Wednesday, November 17, 2010

Medicare Premiums Headed North

FoIB Roger D sent us some very interesting information regarding 2011 Medicare premiums and benefits. To review, Medicare Part A covers hospital expenses, and is subject to an annual deductible. Starting in January, that cost goes up to $1132, an increase of some 3%. While that may not seem like a big hit, keep in mind that a lot of seniors will see no offsetting increase in their Social Security checks.

Part B, which covers non-hospital expenses, will cost $115.40 per month in 2011 for those going on Medicare for the first time, but the premium will remain the same for those currently on Medicare ($96.40 for most folks). Here's where it gets strange: according to Mercer Grist (an international HR consulting firm), CMS is using a little-known "twist" in the law to delay increases for certain beneficiaries.

It works like this:

Medicare rules prohibit year-to-year Social Security benefits reductions that are deemed to have been a result of increased Part B premiums. Since Social Security benefits are flat from this year to next, this law effectively "freezes" Part B premiums for these beneficiaries. That's actually a good thing (for them); otherwise, they'd end up with another unanticipated tax (the increased premium).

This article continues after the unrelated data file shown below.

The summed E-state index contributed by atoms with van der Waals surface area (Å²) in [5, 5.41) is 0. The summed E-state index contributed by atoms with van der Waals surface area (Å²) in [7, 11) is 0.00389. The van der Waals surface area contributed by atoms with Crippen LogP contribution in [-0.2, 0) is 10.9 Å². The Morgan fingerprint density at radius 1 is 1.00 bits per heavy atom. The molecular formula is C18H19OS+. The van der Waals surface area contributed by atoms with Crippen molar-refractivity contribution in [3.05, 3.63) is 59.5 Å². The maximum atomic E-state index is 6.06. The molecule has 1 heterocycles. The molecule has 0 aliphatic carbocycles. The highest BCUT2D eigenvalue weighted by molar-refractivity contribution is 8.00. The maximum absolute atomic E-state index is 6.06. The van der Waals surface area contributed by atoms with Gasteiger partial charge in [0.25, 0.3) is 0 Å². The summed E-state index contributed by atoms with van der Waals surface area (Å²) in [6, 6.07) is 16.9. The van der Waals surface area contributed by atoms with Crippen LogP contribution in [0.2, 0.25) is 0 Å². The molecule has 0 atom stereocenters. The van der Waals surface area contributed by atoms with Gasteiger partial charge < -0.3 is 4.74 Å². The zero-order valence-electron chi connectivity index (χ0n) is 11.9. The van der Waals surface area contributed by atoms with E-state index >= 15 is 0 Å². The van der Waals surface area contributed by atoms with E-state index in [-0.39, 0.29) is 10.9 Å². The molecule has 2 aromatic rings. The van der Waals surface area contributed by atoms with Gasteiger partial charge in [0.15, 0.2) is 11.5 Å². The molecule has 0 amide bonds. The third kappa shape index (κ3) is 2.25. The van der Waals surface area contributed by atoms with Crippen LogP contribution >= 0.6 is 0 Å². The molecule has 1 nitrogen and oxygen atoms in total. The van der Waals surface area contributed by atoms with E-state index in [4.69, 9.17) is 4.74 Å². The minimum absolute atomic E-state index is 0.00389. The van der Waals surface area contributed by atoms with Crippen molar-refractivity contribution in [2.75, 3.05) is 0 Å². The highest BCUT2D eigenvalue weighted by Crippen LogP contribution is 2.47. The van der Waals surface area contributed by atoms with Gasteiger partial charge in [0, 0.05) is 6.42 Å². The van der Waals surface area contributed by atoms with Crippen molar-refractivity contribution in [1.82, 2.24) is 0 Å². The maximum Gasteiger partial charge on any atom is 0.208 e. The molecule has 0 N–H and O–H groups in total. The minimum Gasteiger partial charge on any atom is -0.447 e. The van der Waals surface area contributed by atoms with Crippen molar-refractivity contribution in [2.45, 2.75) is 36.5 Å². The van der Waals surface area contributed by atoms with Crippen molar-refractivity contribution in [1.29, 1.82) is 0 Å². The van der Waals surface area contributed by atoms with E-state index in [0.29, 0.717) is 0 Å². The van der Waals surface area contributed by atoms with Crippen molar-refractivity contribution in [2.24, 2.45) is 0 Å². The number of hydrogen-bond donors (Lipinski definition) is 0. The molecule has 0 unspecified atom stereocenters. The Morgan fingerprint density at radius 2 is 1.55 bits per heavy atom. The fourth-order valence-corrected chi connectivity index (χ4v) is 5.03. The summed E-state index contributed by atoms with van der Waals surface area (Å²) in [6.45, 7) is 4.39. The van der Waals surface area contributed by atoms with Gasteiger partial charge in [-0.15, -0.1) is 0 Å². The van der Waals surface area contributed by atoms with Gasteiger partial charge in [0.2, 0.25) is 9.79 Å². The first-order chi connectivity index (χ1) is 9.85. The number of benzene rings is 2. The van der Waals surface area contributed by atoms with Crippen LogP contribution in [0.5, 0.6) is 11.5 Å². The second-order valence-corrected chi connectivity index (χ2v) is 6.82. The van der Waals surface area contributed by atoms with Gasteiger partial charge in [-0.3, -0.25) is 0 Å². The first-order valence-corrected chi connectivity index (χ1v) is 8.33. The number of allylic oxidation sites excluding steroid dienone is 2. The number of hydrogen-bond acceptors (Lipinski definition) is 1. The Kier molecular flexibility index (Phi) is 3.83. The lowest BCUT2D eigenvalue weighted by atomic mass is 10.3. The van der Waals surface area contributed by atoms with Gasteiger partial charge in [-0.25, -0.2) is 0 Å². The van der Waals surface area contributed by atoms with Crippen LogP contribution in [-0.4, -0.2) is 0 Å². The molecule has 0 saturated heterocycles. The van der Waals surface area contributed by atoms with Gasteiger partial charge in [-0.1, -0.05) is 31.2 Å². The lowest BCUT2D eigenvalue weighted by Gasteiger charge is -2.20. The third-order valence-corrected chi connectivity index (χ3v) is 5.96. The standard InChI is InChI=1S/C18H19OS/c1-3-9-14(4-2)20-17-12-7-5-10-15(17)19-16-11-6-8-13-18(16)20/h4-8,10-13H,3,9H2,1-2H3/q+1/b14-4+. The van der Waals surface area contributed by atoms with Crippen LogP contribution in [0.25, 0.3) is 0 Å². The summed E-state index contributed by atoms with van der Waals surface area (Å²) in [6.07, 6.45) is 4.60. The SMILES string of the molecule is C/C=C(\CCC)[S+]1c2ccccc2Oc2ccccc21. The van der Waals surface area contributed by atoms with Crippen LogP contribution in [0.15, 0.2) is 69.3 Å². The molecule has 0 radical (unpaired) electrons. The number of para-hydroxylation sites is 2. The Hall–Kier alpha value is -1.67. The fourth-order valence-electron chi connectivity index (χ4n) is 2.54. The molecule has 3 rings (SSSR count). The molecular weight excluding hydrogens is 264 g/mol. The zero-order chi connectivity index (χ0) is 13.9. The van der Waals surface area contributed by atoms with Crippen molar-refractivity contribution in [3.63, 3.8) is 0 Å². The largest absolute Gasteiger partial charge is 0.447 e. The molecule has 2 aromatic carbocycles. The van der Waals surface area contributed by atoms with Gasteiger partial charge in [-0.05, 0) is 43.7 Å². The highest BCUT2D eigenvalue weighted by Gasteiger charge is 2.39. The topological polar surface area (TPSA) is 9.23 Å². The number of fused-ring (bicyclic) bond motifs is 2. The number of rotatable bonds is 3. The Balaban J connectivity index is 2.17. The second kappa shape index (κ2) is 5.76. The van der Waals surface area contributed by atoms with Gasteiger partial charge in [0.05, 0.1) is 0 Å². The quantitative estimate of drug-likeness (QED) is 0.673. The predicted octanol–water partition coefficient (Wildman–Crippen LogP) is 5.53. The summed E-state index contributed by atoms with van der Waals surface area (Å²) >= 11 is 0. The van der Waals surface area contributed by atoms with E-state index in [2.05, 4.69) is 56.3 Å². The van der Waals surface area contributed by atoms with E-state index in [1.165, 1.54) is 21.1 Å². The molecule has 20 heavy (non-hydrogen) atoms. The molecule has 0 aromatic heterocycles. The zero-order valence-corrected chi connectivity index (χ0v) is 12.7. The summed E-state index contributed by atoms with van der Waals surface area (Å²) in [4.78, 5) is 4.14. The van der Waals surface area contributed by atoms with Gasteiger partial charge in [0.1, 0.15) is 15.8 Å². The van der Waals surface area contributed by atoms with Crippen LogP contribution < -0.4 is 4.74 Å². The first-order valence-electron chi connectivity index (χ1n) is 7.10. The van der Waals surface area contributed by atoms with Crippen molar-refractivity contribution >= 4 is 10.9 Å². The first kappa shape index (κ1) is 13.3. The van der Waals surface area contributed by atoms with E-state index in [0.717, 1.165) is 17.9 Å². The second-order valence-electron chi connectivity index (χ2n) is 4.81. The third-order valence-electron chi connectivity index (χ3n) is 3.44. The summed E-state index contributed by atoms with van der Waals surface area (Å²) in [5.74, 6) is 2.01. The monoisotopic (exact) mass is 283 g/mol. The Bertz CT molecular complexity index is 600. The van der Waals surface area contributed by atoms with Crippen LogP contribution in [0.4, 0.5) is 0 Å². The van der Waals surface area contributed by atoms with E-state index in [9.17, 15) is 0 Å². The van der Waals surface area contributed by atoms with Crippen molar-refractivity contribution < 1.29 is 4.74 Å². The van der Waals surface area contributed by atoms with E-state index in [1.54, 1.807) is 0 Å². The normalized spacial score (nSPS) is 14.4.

Of course, those seniors who don't fall under the benefits of that little "tweak" will see their premiums go up. Nice.

Part D (for "Debacle") is also undergoing some growing pains: premiums for higher income beneficiaries are going up. Call it a "tax on the successful," which of course it is. It's a nice little sleight-of-hand, too: the "success tax" is deducted from its victims' Social Security check and walked down the hall to HHS Secretary Shecantbeserious's office.

What a system!
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